Tuesday, July 15, 2008

Wines on the Fourth

Life on the Trail can run from feast to famine. Lately it’s been all feast, the side effect being that there’s so much to write about that I’m having a hard time keeping up with it. I suppose that’s a good problem to have. So, without further ado, here are some notes from the Fourth. No hamburgers and hot dogs, no horseshoes, no fireworks, just good friends, good food and a few bottles of vino.

Bourgogne Chitry Blanc, Alice & Olivier DeMoor 2006
Light to medium in color, this Chitry Blanc – that’s Chardonnay from the northern reaches of Burgundy in case you weren’t sure – smells much leaner and flintier, more Chablisienne, than it feels in the mouth. Fruit forward and refreshing. If it were a bit less pricy it would make for a very good every day white Burg. Quince and crisp d’Anjou pear fruit are carried on a medium-acid, medium-bodied frame. The DeMoor’s work roughly 15 acres in the Yonne Départment, producing AOC Chitry, Chablis, Aligoté and Sauvignon St. Bris. Farming is organic, fruit is hand harvested and the wines are bottled without fining or filtration. Check out Bert Celce’s blog, Wine Terroirs, for an excellent profile of the estate. $27. 13% alcohol. Cork. Importer: Vintage ’59 Imports, Washington, DC.

Bourgogne Hautes Côtes de Nuits Blanc “Cuvée Prestige Le Prieuré,” Domaine Mongeard-Mugneret 2005
Decent wine, from an estate known much more for its reds than its whites. Smells like nougat and apple pie à la mode, though it also shows some disjointed alcohol and slightly acetyl character on the nose. Wood is well integrated, adding a bit of tannic astringency that complements the wine’s structure without dominating its flavor. There’s some complexity and interest here but not enough to offset the flaws or to justify the near $30 price. $28.50. 12.5% alcohol. Cork. Importer: J.A.O. Wine Imports, McLean, VA.

Rioja Crianza Blanco “Viña Gravonia,” R. Lopez de Heredia 1998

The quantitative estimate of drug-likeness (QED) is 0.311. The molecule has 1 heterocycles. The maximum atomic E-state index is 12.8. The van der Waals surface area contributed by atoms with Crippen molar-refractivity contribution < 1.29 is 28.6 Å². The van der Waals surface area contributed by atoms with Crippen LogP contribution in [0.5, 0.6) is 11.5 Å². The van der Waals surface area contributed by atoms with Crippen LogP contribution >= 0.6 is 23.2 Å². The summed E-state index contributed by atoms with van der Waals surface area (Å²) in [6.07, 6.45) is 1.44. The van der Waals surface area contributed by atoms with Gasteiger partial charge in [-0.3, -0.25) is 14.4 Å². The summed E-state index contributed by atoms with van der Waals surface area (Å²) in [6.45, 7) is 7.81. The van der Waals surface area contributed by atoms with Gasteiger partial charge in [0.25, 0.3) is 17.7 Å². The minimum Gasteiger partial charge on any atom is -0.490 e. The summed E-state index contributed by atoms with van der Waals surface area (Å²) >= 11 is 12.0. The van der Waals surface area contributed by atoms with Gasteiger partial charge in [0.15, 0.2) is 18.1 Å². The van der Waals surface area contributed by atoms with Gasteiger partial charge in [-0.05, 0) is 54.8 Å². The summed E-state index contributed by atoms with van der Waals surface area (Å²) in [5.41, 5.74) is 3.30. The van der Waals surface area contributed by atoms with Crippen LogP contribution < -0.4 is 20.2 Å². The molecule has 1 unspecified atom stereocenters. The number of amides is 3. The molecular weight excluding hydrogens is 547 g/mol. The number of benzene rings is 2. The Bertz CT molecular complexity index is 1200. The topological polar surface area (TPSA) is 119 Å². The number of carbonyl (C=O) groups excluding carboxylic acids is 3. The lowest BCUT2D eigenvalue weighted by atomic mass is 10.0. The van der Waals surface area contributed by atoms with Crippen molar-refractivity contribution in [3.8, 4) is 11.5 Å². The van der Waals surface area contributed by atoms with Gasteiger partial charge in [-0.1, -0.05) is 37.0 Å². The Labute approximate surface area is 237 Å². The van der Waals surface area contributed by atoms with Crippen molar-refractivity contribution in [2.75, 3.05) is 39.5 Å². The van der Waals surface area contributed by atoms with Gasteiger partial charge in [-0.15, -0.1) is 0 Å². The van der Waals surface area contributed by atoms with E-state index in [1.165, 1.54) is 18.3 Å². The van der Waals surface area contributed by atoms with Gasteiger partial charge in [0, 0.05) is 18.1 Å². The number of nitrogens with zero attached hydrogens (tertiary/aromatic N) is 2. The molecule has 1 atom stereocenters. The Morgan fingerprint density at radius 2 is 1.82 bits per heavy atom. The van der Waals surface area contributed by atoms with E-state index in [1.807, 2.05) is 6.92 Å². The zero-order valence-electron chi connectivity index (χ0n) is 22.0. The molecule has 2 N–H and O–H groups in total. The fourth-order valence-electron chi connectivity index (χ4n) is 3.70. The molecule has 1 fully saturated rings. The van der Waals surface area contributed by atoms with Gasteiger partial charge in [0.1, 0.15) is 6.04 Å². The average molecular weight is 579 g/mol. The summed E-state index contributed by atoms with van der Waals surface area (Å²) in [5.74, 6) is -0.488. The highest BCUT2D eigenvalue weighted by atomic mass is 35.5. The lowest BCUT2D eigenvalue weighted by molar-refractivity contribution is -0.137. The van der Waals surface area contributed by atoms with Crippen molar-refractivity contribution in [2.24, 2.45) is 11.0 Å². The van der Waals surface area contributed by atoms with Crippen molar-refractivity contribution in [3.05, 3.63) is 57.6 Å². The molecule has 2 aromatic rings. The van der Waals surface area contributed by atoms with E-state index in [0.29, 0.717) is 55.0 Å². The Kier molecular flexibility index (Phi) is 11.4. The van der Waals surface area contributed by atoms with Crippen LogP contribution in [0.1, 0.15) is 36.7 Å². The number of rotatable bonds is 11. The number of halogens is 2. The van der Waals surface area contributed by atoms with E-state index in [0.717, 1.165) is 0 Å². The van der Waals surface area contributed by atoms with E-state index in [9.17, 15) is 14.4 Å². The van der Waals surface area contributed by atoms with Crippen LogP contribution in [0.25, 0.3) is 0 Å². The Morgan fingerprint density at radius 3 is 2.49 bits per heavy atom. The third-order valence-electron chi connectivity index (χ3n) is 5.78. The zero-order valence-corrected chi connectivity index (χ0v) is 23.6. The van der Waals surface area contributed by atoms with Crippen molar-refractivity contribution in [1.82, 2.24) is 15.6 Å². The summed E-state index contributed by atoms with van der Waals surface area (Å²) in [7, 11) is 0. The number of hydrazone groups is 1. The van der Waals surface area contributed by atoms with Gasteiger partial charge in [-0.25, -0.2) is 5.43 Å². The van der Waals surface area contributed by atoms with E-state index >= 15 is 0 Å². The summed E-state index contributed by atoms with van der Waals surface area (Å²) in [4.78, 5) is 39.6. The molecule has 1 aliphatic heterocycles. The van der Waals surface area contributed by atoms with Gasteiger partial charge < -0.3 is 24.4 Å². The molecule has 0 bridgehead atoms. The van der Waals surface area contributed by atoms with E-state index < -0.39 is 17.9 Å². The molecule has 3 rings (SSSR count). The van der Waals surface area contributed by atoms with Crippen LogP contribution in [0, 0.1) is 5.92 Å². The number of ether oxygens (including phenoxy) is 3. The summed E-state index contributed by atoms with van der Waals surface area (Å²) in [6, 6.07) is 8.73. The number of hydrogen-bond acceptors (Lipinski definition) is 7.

Now we’re talking. This was stupendously good, certainly the white of the night. Concentrated, firm, youthful and beneficially touched by its time in old wood. Spot on with simply grilled scallops, where the Rioja bumped up and focused the natural sweetness of the shellfish. This could easily pass for white Burgundy crossed with good Touraine Chenin. But it’s clearly all its own. Almonds, stones, golden apples and a touch of caramelization, all accented by a Scotch-like brininess. Fantastic wine with great QPR and a long life ahead of it. For another nifty producer profile, check out Deetrane’s guest post at Brooklynguy’s place. $28. 12% alcohol. Cork. Importer: Polaner Selections, Mt. Kisco, NY.

Rioja Gran Reserva Tinto “Viña Tondonia,” R. Lopez de Heredia 1987
At twenty years of age, there’s bound to be a bad bottle once in a while, no matter how storied the producer. This was just barely alive, with only some dull, leathery notes and vaguely sweet red fruit emerging with air. It could have been heat damaged somewhere along the way, as there was a bit of run-up on the cork. Bummer. $94. 12% alcohol. Cork. Importer: Polaner Selections, Mt. Kisco, NY.

Langhe Nebbiolo “Il Favot,” Poderi Aldo Conterno 1998